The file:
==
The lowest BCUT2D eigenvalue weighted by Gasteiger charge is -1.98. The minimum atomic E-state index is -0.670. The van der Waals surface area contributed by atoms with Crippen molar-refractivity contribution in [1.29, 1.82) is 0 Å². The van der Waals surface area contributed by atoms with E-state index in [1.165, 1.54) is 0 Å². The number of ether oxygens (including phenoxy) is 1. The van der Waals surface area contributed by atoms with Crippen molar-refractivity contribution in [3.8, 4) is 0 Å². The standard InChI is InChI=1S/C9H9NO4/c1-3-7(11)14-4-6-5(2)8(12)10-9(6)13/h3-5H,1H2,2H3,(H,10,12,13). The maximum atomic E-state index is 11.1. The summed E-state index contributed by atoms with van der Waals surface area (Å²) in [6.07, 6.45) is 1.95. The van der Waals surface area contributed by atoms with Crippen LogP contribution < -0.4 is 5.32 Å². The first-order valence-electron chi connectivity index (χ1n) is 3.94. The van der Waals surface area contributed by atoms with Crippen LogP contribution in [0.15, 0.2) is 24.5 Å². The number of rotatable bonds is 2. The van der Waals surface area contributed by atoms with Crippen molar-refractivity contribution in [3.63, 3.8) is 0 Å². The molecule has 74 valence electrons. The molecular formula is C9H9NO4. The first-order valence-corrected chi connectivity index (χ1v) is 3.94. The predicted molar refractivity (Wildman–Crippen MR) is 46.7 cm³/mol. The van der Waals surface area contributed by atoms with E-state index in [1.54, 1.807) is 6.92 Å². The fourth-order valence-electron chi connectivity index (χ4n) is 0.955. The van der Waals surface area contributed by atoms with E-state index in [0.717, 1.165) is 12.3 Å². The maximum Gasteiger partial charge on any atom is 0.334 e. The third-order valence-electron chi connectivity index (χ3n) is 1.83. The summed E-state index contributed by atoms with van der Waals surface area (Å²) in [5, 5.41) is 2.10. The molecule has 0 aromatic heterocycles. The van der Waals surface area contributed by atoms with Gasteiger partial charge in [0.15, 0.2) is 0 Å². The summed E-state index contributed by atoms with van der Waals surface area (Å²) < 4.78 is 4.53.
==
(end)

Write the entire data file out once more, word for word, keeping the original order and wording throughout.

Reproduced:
The lowest BCUT2D eigenvalue weighted by Gasteiger charge is -1.98. The minimum atomic E-state index is -0.670. The van der Waals surface area contributed by atoms with Crippen molar-refractivity contribution in [1.29, 1.82) is 0 Å². The van der Waals surface area contributed by atoms with E-state index in [1.165, 1.54) is 0 Å². The number of ether oxygens (including phenoxy) is 1. The van der Waals surface area contributed by atoms with Crippen molar-refractivity contribution in [3.8, 4) is 0 Å². The standard InChI is InChI=1S/C9H9NO4/c1-3-7(11)14-4-6-5(2)8(12)10-9(6)13/h3-5H,1H2,2H3,(H,10,12,13). The maximum atomic E-state index is 11.1. The summed E-state index contributed by atoms with van der Waals surface area (Å²) in [6.07, 6.45) is 1.95. The van der Waals surface area contributed by atoms with Crippen LogP contribution < -0.4 is 5.32 Å². The first-order valence-electron chi connectivity index (χ1n) is 3.94. The van der Waals surface area contributed by atoms with Crippen LogP contribution in [0.15, 0.2) is 24.5 Å². The number of rotatable bonds is 2. The van der Waals surface area contributed by atoms with Crippen molar-refractivity contribution in [3.63, 3.8) is 0 Å². The molecule has 74 valence electrons. The molecular formula is C9H9NO4. The first-order valence-corrected chi connectivity index (χ1v) is 3.94. The predicted molar refractivity (Wildman–Crippen MR) is 46.7 cm³/mol. The van der Waals surface area contributed by atoms with E-state index in [1.54, 1.807) is 6.92 Å². The fourth-order valence-electron chi connectivity index (χ4n) is 0.955. The van der Waals surface area contributed by atoms with E-state index in [0.717, 1.165) is 12.3 Å². The maximum Gasteiger partial charge on any atom is 0.334 e. The third-order valence-electron chi connectivity index (χ3n) is 1.83. The summed E-state index contributed by atoms with van der Waals surface area (Å²) in [5, 5.41) is 2.10. The molecule has 0 aromatic heterocycles. The van der Waals surface area contributed by atoms with Gasteiger partial charge in [0.15, 0.2) is 0 Å². The summed E-state index contributed by atoms with van der Waals surface area (Å²) < 4.78 is 4.53.